1. Why Google Wanted Waze
The 19th annual Financial Communications Society Portfolio Awards recognized last year’s most creative and innovative financial PR, advertising, collateral, and digital media efforts. More than 450 guests attended the event last Thursday at Terminal 5 in Manhattan.
Maybe someone at Google, or down on Wall Street, thinks Google is a humungous corporation with many business interests.
Google is a wonderful little machine that you use to produce results. Search results, to be precise. If Google wasn’t that first, it would never have become any of those other things.
Though “creative director” has been the title I’ve held for the most years of my career, I owe a good deal of my success to having started out as an assistant account executive.
BBDO Direct. 385 Madison Avenue.
Pepto Bismol was the agency beverage of choice. There were as many ulcers as vice presidents. But I didn’t know enough to be scared. That was piece of luck number one.
1. Twitter Vines Get Shared 4x More Than Online Video
Why aren’t agencies helping their people to grow and develop?
At DiGo, we’ve been learning a lot lately by interviewing account people by the dozens. While we’ve met some spectacular people, I’m sorry to say that most of these interviews have been just shocking. Too many people come in with limiting attitudes about themselves and their possibilities. Experienced account managers typically don’t even have an understanding the agency business. They don’t get what agencies are here to do. They don’t understand the role we play in our client’s lives and businesses. They view themselves as narrow specialists. They are people in boxes, decades too early.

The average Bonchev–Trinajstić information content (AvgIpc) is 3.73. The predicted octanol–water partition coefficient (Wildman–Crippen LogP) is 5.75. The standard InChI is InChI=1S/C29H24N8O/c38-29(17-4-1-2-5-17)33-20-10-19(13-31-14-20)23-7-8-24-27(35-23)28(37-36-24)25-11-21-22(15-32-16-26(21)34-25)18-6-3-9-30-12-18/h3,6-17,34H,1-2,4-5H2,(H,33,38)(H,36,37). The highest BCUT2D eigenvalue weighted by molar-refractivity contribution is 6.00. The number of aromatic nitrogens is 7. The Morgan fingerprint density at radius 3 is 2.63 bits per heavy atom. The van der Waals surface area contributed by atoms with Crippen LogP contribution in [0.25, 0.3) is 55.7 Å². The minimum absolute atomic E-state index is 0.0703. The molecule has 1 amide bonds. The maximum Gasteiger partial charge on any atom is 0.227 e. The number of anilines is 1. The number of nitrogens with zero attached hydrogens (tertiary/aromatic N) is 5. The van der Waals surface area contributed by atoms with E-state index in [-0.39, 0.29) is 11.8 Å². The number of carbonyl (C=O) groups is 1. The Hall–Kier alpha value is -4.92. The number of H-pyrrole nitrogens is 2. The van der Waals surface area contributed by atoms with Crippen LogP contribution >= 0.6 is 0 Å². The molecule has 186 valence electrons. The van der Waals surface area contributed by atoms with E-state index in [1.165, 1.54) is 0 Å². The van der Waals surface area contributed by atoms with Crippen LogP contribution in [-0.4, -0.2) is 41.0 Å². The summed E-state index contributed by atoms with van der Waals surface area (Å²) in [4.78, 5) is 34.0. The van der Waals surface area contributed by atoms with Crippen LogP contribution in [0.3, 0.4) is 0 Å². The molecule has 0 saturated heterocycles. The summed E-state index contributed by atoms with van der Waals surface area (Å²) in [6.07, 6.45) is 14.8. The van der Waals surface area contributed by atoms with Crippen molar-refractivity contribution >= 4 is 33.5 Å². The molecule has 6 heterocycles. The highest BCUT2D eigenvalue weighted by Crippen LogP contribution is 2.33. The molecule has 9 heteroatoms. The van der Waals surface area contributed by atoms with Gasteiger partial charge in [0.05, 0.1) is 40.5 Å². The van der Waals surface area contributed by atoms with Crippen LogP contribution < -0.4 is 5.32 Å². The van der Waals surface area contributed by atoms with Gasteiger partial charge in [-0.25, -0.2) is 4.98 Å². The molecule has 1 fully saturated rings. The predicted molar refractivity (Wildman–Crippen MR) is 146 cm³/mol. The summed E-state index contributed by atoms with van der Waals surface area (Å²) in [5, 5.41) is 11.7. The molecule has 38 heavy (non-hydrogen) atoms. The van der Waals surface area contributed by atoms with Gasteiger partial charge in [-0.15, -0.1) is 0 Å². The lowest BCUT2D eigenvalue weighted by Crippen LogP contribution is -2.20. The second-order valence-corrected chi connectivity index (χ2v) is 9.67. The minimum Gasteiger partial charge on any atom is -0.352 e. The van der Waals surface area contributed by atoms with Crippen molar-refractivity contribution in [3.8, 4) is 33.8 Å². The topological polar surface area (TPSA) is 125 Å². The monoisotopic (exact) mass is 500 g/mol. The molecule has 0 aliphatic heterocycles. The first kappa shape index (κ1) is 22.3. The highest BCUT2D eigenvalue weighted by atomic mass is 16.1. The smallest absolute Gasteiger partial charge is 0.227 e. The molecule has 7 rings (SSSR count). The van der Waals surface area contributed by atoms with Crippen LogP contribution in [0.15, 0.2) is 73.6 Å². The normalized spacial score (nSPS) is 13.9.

Some folks turn off at the phrase “personal growth” because it sounds like a lot of work. “Hey, I’m OK just as I am!”
But growth is as natural as breathing. It’s what we’re meant to do. Only sometimes we block what’s natural for us, and that takes a lot more work and energy.
Like staying in a job for “security” when we know we’re stultified. Like choosing the “safe” campaign rather than the right one. Like picking colleagues or partners who won’t challenge you.
No doubt, this makes me an eccentric marketer and an odder ad guy, and casts extreme suspicion on my membership in the creative community.
Marketers are supposed to want to run their own empires – otherwise why spend all that money on a Harvard MBA and all that energy climbing the corporate ladder? Creative directors think the ideal client listens to their presentations, and then applauds. Ad agencies think their job is to please the target audience no matter what the client might think.